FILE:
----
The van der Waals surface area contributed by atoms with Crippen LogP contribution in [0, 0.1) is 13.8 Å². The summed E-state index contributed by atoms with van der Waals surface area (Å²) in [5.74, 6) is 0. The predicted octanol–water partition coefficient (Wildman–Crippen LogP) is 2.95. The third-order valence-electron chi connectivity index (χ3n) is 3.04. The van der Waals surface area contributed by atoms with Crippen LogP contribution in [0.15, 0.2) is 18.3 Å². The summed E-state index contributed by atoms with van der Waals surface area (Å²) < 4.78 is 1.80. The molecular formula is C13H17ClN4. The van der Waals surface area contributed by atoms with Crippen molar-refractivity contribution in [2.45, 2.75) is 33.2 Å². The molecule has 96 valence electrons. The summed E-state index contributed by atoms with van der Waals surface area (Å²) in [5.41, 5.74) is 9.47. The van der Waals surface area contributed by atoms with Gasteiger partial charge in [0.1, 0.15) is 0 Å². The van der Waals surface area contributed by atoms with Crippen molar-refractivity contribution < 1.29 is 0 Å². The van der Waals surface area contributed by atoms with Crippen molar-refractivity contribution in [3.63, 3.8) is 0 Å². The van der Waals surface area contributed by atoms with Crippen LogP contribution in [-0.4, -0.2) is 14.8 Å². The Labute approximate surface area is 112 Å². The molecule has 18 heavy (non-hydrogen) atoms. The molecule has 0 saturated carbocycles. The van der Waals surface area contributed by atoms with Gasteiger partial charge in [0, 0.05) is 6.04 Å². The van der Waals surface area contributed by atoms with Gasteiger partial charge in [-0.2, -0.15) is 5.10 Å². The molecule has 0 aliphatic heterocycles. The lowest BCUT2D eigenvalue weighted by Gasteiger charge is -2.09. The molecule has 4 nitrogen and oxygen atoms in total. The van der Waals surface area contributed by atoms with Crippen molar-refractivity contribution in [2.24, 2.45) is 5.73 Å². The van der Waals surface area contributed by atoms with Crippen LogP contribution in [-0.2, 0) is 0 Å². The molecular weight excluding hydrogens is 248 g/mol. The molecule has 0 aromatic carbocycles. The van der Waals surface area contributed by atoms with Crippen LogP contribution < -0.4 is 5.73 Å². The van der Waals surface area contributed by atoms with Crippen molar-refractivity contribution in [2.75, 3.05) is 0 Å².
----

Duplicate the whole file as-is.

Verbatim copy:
The van der Waals surface area contributed by atoms with Crippen LogP contribution in [0, 0.1) is 13.8 Å². The summed E-state index contributed by atoms with van der Waals surface area (Å²) in [5.74, 6) is 0. The predicted octanol–water partition coefficient (Wildman–Crippen LogP) is 2.95. The third-order valence-electron chi connectivity index (χ3n) is 3.04. The van der Waals surface area contributed by atoms with Crippen LogP contribution in [0.15, 0.2) is 18.3 Å². The summed E-state index contributed by atoms with van der Waals surface area (Å²) < 4.78 is 1.80. The molecular formula is C13H17ClN4. The van der Waals surface area contributed by atoms with Crippen molar-refractivity contribution in [2.45, 2.75) is 33.2 Å². The molecule has 96 valence electrons. The summed E-state index contributed by atoms with van der Waals surface area (Å²) in [5.41, 5.74) is 9.47. The van der Waals surface area contributed by atoms with Gasteiger partial charge in [0.1, 0.15) is 0 Å². The van der Waals surface area contributed by atoms with Crippen molar-refractivity contribution < 1.29 is 0 Å². The van der Waals surface area contributed by atoms with Crippen molar-refractivity contribution in [3.63, 3.8) is 0 Å². The van der Waals surface area contributed by atoms with Crippen LogP contribution in [-0.4, -0.2) is 14.8 Å². The Labute approximate surface area is 112 Å². The molecule has 18 heavy (non-hydrogen) atoms. The molecule has 0 saturated carbocycles. The van der Waals surface area contributed by atoms with Gasteiger partial charge in [0, 0.05) is 6.04 Å². The van der Waals surface area contributed by atoms with Gasteiger partial charge in [-0.2, -0.15) is 5.10 Å². The molecule has 0 aliphatic heterocycles. The lowest BCUT2D eigenvalue weighted by Gasteiger charge is -2.09. The molecule has 4 nitrogen and oxygen atoms in total. The van der Waals surface area contributed by atoms with Crippen molar-refractivity contribution in [2.24, 2.45) is 5.73 Å². The van der Waals surface area contributed by atoms with Crippen LogP contribution in [-0.2, 0) is 0 Å². The molecular weight excluding hydrogens is 248 g/mol. The molecule has 0 aromatic carbocycles. The van der Waals surface area contributed by atoms with Crippen LogP contribution < -0.4 is 5.73 Å². The van der Waals surface area contributed by atoms with Crippen molar-refractivity contribution in [2.75, 3.05) is 0 Å².